The insulin response to glucose infusion in normal human pregnancy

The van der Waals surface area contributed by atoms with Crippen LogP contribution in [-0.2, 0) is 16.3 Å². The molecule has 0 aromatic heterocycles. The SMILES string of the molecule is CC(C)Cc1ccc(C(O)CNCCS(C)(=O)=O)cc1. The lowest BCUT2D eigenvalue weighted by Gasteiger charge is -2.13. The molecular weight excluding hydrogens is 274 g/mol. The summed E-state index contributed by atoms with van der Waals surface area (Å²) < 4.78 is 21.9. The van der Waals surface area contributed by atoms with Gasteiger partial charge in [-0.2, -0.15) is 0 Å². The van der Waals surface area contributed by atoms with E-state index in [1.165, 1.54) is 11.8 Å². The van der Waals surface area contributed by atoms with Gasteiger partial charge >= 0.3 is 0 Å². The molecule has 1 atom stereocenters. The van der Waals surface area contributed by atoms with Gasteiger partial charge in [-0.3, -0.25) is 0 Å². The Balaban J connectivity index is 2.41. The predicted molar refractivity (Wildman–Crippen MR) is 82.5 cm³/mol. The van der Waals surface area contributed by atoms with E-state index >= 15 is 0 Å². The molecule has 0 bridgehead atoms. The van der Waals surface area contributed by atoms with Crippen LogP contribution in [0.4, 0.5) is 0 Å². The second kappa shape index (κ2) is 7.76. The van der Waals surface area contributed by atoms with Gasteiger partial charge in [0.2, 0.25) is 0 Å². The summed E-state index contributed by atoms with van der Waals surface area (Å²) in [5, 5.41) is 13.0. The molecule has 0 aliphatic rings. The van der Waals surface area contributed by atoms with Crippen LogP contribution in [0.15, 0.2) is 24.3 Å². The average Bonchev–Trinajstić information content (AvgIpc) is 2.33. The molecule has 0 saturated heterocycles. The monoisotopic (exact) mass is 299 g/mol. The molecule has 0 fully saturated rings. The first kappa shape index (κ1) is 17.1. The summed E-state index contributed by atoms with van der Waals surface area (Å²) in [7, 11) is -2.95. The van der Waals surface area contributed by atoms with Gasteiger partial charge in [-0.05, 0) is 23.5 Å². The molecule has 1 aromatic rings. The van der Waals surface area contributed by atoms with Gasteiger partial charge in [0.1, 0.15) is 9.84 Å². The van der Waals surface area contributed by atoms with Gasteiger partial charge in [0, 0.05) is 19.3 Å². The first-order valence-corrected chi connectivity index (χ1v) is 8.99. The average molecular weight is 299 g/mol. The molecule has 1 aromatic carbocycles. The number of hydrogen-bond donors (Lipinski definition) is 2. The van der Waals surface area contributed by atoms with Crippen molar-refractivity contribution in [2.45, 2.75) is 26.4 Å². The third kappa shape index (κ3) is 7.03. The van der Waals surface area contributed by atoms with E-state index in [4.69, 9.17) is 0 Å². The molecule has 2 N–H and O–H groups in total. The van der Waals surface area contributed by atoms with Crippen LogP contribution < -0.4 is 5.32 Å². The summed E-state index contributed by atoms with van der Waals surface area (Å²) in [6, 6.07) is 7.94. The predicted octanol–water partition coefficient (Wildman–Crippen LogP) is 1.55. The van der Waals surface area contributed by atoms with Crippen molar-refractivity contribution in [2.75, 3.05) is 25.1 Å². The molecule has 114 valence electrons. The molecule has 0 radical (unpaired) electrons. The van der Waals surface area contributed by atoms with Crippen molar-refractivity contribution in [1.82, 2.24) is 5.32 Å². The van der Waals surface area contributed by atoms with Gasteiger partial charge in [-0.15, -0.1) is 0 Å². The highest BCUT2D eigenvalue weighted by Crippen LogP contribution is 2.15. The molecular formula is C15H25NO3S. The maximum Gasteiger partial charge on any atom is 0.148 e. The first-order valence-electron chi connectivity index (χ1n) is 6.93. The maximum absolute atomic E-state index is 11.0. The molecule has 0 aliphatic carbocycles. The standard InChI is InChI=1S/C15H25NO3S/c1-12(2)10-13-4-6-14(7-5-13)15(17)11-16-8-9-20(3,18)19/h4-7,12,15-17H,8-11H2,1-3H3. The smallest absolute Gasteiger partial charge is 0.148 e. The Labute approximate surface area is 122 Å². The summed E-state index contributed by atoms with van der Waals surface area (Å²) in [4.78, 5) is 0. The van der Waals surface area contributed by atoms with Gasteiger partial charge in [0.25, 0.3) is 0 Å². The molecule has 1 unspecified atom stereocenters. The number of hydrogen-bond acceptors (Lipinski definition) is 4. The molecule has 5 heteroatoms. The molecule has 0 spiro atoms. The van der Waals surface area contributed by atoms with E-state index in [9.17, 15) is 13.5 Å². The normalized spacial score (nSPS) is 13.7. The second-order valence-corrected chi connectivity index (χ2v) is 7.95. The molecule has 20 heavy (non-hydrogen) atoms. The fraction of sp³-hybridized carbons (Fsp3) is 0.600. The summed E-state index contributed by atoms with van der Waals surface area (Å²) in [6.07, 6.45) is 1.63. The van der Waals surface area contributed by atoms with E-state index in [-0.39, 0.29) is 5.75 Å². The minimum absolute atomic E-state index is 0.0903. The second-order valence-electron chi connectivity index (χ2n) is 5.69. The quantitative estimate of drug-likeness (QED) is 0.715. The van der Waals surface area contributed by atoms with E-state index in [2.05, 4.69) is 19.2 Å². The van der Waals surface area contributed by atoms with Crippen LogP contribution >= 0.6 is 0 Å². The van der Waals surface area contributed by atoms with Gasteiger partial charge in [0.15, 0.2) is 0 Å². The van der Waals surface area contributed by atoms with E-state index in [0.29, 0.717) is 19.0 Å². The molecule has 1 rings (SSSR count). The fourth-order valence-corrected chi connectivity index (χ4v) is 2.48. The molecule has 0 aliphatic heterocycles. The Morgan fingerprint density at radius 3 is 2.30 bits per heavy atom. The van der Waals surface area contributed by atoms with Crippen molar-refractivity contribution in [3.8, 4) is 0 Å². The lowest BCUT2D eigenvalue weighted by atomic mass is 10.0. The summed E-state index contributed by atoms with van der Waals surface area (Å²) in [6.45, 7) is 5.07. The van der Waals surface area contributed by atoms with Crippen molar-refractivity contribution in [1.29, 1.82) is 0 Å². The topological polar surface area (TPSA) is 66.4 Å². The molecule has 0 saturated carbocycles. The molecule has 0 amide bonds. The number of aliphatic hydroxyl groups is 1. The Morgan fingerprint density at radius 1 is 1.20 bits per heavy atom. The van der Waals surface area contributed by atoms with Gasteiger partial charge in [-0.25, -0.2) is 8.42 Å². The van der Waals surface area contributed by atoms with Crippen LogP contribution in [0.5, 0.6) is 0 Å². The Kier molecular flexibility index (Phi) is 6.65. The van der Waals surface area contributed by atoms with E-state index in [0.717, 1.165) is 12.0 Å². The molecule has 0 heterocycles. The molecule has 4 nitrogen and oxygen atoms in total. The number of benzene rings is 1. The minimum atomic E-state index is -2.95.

Using a glucose infusion test insulin responses and insulin sensitivities were studied in 15 gestational diabetic women at 36–40 weeks gestation. In all women intravenous glucose tolerance had returned to normal at six weeks postpartum. Twelve women had a repeat glucose infusion test done 7–24 weeks (mean 17 weeks) postpartum. The results were compared with previously evaluated normal non-pregnant and normal pregnant standards and insulin responses below the normal 15th percentile were defined as “low”. Twelve women had “low” insulin responses in late pregnancy, and six had “low” insulin responses postpartum. The mean insulin sensitivity index of 1.34±1.21 (mean ±SD) was significantly higher in the gestational diabetic group during pregnancy compared with a control pregnant group at 0.53±0.21 (p<0.01). The findings in this study support the hypothesis that gestational diabetes may arise in women who are unable to achieve adequate insulinogenic compensation to pregnancy. Increased insulin sensitivity in gestational diabetes may be a compensatory mechanism.